Weekly market recap

Your weekly global financial market newsletter

  • European banks face increasing risk as they continue their operations in Russia, according to U.S. Treasury Secretary Janet Yellen. She said the U.S. is considering tougher sanctions against those banks whose actions and operations in the Russian market are helping Russia continue its war in Ukraine.
  • Yellen did not specify what the sanctions would be and which banks would be affected. Sanctions would only be imposed on banks if there is a real reason to do so, but she said the banks' operations in Russia create a lot of risk and banks should be very careful about what they do.
  • Yellen also pointed out that Russia's economy is increasingly like a war economy, making it difficult to distinguish between military and civilian or dual-use transactions.


US equity indices ended mixed and with relatively large differences last week. The DJIA index, after breaching the 40,000-point mark the previous week, posted its worst weekly performance since early April. On the other hand, the Nasdaq Composite and Nasdaq 100 technology indices reached new all-time highs. The main reason for the strengthening of the technology indices was the very good results of NVIDIA, which, as the leader in the AI market, gained 9.3% after the results. The rest of the market did not react so optomistically to these numbers, mainly due to Thursday’s macro data and the Fed’s hawkish stance.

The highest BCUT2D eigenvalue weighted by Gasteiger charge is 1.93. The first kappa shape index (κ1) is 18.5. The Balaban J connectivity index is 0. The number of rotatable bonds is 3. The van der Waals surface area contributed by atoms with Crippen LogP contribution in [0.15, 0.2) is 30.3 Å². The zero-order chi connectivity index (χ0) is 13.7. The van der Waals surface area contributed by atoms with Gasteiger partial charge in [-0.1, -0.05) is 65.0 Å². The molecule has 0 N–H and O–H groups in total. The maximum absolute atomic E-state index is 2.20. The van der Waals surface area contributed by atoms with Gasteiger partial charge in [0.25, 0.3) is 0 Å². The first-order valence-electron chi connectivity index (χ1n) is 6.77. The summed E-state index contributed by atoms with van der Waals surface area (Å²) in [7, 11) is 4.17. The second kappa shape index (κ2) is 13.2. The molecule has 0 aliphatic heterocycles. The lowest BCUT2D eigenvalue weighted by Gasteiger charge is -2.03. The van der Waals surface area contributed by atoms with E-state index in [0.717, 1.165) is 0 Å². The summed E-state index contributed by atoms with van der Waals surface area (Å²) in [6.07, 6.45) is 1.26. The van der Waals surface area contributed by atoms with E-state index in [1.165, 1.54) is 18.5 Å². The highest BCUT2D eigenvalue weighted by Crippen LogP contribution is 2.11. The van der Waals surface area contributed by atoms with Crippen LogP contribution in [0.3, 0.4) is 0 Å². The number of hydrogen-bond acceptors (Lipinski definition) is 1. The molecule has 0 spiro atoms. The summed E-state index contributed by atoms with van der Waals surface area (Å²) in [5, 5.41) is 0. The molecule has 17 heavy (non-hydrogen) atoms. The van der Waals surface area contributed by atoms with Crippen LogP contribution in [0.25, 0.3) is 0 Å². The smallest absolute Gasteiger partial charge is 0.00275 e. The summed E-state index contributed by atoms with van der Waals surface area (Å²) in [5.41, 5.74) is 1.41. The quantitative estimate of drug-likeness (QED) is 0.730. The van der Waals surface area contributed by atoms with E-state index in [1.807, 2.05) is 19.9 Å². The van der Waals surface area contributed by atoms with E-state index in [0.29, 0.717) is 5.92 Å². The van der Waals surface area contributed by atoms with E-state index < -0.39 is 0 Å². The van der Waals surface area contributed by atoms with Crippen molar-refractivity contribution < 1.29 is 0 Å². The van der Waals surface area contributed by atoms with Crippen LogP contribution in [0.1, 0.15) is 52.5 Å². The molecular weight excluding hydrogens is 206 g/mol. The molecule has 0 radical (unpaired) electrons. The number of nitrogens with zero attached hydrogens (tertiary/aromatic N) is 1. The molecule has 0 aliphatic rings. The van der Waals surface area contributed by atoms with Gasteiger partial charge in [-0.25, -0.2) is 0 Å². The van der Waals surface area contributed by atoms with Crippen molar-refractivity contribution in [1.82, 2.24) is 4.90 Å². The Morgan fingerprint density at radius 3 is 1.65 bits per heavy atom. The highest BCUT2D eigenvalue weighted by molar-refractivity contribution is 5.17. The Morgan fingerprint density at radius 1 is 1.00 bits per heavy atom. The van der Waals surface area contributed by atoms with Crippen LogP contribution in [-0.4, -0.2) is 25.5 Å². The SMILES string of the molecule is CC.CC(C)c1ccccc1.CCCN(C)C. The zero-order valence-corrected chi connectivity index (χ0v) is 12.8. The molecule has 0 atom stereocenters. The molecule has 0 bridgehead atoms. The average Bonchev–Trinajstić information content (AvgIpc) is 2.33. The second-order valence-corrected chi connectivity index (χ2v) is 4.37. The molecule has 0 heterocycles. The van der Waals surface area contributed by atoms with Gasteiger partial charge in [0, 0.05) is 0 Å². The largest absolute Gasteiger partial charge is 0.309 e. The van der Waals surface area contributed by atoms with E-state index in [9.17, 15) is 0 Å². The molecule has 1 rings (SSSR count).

European stocks ended the week in negative numbers, mainly due to macro data pointing to the possibility of fewer rate cuts from the ECB. The pan-European STOXX Europe 600 Index ended 0.45% lower, France’s CAC 40 Index declined 0.89%, Germany’s DAX was little changed (-0.06%) and the UK’s FTSE 100 Index slid 1.22%.



Brent Crude Oil, despite strengthening on Friday, lost over two per cent during the week. Macro data also had an impact here, again reducing the likelihood of interest rate cuts. Indeed, according to the minutes released on Wednesday evening, some FOMC members expressed a willingness to raise rates in the event of high inflation. Higher rates could thus mean a worsening of the economic growth outlook and thus a reduction in demand for oil. In addition, according to EIA data, there was a surprising increase in US crude inventories last week, with stockpiles at Cushing, Oklahoma reaching the highest level since July. Supporting the oil price, on the other hand, was US petrol demand, which reached its highest level since November. Further developments will thus depend on the outcome of the rescheduled OPEC+ meeting on 2nd of June, which will discuss a possible extension of production curbs by major producers.